Stanbic IBTC manufacturing index on Nigeria reaches five-month high
- The latest Stanbic IBTC PMI shows that the deterioration in performance of the country’s private sector eased in December 2016.
Stanbic IBTC’s latest monthly Purchasing Managers’ Index (PMI), released last week, shows that the deterioration in performance of the country’s private sector eased in December 2016. The bank said Nigeria’s PMI reached 48.1 points in December, up from 47.7 points recorded in the previous month.
The December PMI is the highest level recorded since July last year, according to the report released in partnership with IHS Markit.
“The rate of contraction in Nigeria’s private sector slowed in December as a result of weaker declines in output and new export orders as well as a slower increase in output prices,” said Ayomide Mejabi, an Economist at Stanbic IBTC. “The headline PMI rose to its best level in the last five months, perhaps indicating that underlying macro-economic bottlenecks are being resolved.”
The Stanbic IBTC Nigeria PMI is based on five weighted indexes compiled from monthly questionnaires sent to purchasing executives in 400 private sector firms. The indexes are: new orders, output, employment, suppliers’ delivery times, and stock of items purchased. Readings above 50.0 signal an improvement in business conditions on the previous month, while readings below 50.0 show a deterioration.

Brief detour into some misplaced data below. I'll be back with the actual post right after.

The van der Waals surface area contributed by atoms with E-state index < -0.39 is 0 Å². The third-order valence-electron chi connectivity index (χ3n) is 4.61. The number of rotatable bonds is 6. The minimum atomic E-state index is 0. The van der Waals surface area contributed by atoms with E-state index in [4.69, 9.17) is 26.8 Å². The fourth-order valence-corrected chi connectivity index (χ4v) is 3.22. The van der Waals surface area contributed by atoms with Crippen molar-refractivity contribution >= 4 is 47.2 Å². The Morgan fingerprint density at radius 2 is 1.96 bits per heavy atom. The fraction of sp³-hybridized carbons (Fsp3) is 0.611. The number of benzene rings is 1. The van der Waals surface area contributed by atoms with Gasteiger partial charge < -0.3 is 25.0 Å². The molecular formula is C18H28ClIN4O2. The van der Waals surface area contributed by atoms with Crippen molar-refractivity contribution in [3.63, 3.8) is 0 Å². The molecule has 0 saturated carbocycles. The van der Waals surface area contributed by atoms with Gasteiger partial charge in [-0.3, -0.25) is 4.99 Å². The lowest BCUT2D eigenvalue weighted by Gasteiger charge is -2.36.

In the month under review, the PMI report shows that Nigeria’s private sector recorded a slower decline in output, with panel members citing weaker underlying demand. Furthermore, new business orders also slowed as inflationary pressures weighed on consumer demand. As for employment, the report said the rate of job cuts were the fastest in the series history, despite being relatively moderate.
Nigerian businesses raised their output prices again in December citing exchange rate depreciation, rising delivery costs, and higher food prices as the main factors driving the inflation. Input buying among firms also decreased, with companies linking the fall to a lack of working capital. Finally, suppliers’ lead times shortened during the month although vendor performance improved marginally.
“In summary, it is perhaps still too early to ascertain if a turnaround in Nigeria’s economic challenges is imminent as anecdotal evidence still suggests that many of the productive sectors continue to struggle with foreign exchange needed to boost domestic investment and consequently, growth,” Mejabi said.
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